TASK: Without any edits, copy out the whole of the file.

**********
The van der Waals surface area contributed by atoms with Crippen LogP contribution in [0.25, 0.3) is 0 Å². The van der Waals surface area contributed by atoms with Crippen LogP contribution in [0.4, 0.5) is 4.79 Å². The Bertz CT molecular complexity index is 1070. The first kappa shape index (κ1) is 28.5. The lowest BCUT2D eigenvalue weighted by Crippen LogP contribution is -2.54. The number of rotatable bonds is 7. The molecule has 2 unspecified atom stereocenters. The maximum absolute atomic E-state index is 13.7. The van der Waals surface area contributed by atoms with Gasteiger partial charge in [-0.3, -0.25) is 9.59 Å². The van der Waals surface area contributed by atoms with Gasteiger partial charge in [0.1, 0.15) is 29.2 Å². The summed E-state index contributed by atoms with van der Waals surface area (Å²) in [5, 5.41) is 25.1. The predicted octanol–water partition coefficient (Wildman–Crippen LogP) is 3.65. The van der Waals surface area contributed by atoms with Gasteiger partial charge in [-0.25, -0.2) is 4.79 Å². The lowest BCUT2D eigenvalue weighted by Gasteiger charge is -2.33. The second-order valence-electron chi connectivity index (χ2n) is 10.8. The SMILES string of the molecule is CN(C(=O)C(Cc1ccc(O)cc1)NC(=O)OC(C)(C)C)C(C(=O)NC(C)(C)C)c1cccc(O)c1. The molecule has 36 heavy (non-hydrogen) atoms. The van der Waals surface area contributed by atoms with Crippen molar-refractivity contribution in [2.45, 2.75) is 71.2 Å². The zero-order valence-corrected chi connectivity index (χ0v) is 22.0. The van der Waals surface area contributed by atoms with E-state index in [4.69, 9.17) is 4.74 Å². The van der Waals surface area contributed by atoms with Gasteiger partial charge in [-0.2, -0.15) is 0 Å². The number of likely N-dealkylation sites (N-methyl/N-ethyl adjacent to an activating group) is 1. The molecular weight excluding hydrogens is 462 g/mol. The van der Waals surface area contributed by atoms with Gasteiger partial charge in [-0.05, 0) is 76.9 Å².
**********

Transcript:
The van der Waals surface area contributed by atoms with Crippen LogP contribution in [0.25, 0.3) is 0 Å². The van der Waals surface area contributed by atoms with Crippen LogP contribution in [0.4, 0.5) is 4.79 Å². The Bertz CT molecular complexity index is 1070. The first kappa shape index (κ1) is 28.5. The lowest BCUT2D eigenvalue weighted by Crippen LogP contribution is -2.54. The number of rotatable bonds is 7. The molecule has 2 unspecified atom stereocenters. The maximum absolute atomic E-state index is 13.7. The van der Waals surface area contributed by atoms with Gasteiger partial charge in [-0.3, -0.25) is 9.59 Å². The van der Waals surface area contributed by atoms with Gasteiger partial charge in [0.1, 0.15) is 29.2 Å². The summed E-state index contributed by atoms with van der Waals surface area (Å²) in [5, 5.41) is 25.1. The predicted octanol–water partition coefficient (Wildman–Crippen LogP) is 3.65. The van der Waals surface area contributed by atoms with Gasteiger partial charge in [-0.25, -0.2) is 4.79 Å². The lowest BCUT2D eigenvalue weighted by Gasteiger charge is -2.33. The second-order valence-electron chi connectivity index (χ2n) is 10.8. The SMILES string of the molecule is CN(C(=O)C(Cc1ccc(O)cc1)NC(=O)OC(C)(C)C)C(C(=O)NC(C)(C)C)c1cccc(O)c1. The molecule has 36 heavy (non-hydrogen) atoms. The van der Waals surface area contributed by atoms with Crippen molar-refractivity contribution in [2.45, 2.75) is 71.2 Å². The zero-order valence-corrected chi connectivity index (χ0v) is 22.0. The van der Waals surface area contributed by atoms with E-state index in [4.69, 9.17) is 4.74 Å². The van der Waals surface area contributed by atoms with Gasteiger partial charge in [-0.2, -0.15) is 0 Å². The number of likely N-dealkylation sites (N-methyl/N-ethyl adjacent to an activating group) is 1. The molecular weight excluding hydrogens is 462 g/mol. The van der Waals surface area contributed by atoms with Gasteiger partial charge in [-0.05, 0) is 76.9 Å².